Just as honeymoons end with new couples facing chores of cooking meals and hauling trash to the curb, global IT will similarly see its afterglow pale as it enters a “post-disruption marketplace” in 2008, according to a new report from research firm IDC.
Citing an uncertain picture, IDC forecasts total global IT spending to grow in the range of 5.5 percent to 6 percent — down from 6.9 percent this year.
IDC attributes the slowdown to disruptive forces that had for years been baying at the fringes of IT — everything-as-a-service, Web 2.0 applications and open development communities — and which burst into the mainstream during 2007.
Through a market adjustment in the year to come, big tech companies will get serious about how to incorporate these changes into their business models, the report said.
“These technologies have been creeping into everything from enterprise software and hardware to consumer gadgets and telecom services, forcing vendors to rethink their offerings,” Frank Gens, IDC’s senior vice president of research, said in a statement.
“In 2008, the era of experimentation will end as industry leaders get serious about transforming their products and services to take advantage of — and meet the challenges posed by — these new technologies and business models,” he said. “The status quo is about to change.”
The IDC report suggests software companies will focus more heavily on developing markets, redoubling their efforts in the so-called “BRIC” nations (Brazil, Russia, India and China), as well as nine other emerging areas with nascent tech economies.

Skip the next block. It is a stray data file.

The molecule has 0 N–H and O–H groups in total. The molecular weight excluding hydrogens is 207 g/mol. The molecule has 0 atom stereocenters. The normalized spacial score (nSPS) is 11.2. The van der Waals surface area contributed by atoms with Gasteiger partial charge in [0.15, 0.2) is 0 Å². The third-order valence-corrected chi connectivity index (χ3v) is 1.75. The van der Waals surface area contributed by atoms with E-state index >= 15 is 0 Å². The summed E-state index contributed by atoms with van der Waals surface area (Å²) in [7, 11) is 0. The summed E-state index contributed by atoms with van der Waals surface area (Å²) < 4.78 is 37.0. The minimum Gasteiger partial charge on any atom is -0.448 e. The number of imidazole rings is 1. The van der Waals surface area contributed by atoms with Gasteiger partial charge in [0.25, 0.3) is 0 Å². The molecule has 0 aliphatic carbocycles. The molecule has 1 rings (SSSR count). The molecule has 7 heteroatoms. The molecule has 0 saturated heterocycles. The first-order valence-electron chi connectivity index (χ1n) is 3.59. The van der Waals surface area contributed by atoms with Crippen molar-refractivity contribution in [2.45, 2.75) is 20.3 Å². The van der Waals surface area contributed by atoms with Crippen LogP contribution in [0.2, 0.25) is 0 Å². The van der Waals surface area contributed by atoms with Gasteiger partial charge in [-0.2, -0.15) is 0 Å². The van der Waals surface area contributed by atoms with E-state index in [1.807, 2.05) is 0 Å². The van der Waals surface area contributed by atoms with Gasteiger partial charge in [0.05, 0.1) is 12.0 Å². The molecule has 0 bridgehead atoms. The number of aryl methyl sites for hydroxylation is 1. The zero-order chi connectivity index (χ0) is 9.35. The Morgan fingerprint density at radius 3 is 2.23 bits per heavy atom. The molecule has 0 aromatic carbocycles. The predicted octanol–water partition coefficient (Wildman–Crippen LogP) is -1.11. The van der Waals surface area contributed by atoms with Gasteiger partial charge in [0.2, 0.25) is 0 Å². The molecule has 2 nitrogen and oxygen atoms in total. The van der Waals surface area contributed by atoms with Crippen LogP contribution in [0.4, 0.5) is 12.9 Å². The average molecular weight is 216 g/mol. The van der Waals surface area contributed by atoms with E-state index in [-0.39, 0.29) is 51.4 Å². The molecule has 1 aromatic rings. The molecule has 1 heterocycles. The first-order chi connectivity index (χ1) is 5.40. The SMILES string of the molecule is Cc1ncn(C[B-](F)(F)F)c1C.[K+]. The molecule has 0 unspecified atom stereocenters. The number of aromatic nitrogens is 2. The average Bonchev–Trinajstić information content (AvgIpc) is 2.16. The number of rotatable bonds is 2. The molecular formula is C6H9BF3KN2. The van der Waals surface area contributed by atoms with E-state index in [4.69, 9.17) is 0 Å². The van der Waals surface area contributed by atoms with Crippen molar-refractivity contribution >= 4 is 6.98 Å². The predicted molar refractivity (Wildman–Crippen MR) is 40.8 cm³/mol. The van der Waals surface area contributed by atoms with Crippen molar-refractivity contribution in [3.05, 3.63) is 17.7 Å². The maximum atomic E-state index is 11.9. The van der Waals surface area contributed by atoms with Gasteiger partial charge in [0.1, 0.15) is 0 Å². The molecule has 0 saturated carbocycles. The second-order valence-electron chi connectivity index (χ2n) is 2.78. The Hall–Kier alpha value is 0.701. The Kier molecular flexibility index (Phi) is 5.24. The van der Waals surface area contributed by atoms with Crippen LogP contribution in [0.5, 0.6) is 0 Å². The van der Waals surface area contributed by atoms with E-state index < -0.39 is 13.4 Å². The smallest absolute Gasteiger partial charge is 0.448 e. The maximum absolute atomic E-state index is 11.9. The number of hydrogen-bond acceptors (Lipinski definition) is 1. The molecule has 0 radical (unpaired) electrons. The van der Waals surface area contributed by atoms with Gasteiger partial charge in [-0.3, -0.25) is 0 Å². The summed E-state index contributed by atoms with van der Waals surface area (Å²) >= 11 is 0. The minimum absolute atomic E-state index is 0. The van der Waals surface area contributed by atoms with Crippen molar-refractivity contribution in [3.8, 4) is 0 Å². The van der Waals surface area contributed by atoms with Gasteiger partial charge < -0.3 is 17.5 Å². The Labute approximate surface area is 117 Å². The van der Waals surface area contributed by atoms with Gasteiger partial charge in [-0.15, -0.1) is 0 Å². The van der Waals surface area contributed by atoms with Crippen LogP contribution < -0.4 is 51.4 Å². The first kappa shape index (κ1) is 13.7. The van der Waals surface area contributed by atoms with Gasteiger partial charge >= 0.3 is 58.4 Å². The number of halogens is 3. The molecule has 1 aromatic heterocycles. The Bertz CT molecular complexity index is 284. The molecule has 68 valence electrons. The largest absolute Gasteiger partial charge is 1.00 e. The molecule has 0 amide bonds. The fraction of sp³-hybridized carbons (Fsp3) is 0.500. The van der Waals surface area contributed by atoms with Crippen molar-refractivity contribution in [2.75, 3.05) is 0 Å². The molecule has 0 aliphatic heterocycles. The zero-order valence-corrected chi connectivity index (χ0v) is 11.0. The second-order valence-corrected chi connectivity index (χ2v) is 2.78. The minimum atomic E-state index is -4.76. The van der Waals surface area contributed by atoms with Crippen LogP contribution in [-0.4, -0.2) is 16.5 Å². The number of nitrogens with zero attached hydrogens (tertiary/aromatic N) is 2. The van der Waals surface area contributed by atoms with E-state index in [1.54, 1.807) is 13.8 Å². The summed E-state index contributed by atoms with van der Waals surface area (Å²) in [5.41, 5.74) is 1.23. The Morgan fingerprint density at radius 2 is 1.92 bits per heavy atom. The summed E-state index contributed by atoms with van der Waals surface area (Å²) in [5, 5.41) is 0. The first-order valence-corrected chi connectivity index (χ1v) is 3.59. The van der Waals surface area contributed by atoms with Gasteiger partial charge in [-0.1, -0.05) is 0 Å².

The “BRIC+9” markets will see the most dramatic growth in the coming year, IDC said.
IDC also expects major IT companies increasingly to adopt online delivery models for storage, servers and other applications as they go after the SMB market. That market represents one of the U.S. market sectors poised for the most substantial growth, the report said.
Following the much-hyped releases of Apple’s iPod Touch and Amazon’s Kindle e-book reader, IDC also said more companies will develop Web-enabled products that bridge the gap between PCs and smartphones.
Location-based services, such as those that power personal navigation devices, are one area in particular where IDC expects the Internet to be extended via a new breed of more network-capable products.
An early example bearing out this prediction came earlier this week, when Dutch navigation-device maker TomTom announced that its products would be able to link up to a PC to download business addresses from Google Maps.